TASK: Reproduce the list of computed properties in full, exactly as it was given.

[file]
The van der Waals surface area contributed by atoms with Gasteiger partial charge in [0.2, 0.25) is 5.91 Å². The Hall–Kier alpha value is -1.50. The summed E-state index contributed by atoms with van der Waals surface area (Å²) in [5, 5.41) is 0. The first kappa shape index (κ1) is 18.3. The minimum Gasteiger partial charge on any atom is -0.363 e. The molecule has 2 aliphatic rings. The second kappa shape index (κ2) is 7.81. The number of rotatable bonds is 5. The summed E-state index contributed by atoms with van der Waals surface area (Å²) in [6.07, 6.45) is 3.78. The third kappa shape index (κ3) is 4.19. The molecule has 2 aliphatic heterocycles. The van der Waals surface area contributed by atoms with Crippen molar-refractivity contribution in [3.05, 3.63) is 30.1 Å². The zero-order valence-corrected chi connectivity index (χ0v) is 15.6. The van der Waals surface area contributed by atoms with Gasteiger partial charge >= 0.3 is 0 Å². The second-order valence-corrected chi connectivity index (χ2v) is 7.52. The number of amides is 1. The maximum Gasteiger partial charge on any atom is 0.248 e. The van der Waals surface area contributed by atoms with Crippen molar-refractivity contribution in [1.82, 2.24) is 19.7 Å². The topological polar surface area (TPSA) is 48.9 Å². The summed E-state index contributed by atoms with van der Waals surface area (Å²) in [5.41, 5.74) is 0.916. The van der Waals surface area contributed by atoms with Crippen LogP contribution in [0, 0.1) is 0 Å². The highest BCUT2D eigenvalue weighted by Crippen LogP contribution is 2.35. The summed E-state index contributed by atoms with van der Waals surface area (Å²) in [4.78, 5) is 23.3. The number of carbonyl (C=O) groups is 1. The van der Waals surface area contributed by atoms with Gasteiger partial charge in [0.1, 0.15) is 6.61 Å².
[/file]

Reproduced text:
The van der Waals surface area contributed by atoms with Gasteiger partial charge in [0.2, 0.25) is 5.91 Å². The Hall–Kier alpha value is -1.50. The summed E-state index contributed by atoms with van der Waals surface area (Å²) in [5, 5.41) is 0. The first kappa shape index (κ1) is 18.3. The minimum Gasteiger partial charge on any atom is -0.363 e. The molecule has 2 aliphatic rings. The second kappa shape index (κ2) is 7.81. The number of rotatable bonds is 5. The summed E-state index contributed by atoms with van der Waals surface area (Å²) in [6.07, 6.45) is 3.78. The third kappa shape index (κ3) is 4.19. The molecule has 2 aliphatic heterocycles. The van der Waals surface area contributed by atoms with Crippen molar-refractivity contribution in [3.05, 3.63) is 30.1 Å². The zero-order valence-corrected chi connectivity index (χ0v) is 15.6. The van der Waals surface area contributed by atoms with Gasteiger partial charge >= 0.3 is 0 Å². The second-order valence-corrected chi connectivity index (χ2v) is 7.52. The number of amides is 1. The maximum Gasteiger partial charge on any atom is 0.248 e. The van der Waals surface area contributed by atoms with Crippen molar-refractivity contribution in [1.82, 2.24) is 19.7 Å². The topological polar surface area (TPSA) is 48.9 Å². The summed E-state index contributed by atoms with van der Waals surface area (Å²) in [5.41, 5.74) is 0.916. The van der Waals surface area contributed by atoms with Crippen LogP contribution in [0, 0.1) is 0 Å². The highest BCUT2D eigenvalue weighted by Crippen LogP contribution is 2.35. The summed E-state index contributed by atoms with van der Waals surface area (Å²) in [4.78, 5) is 23.3. The number of carbonyl (C=O) groups is 1. The van der Waals surface area contributed by atoms with Gasteiger partial charge in [0.1, 0.15) is 6.61 Å².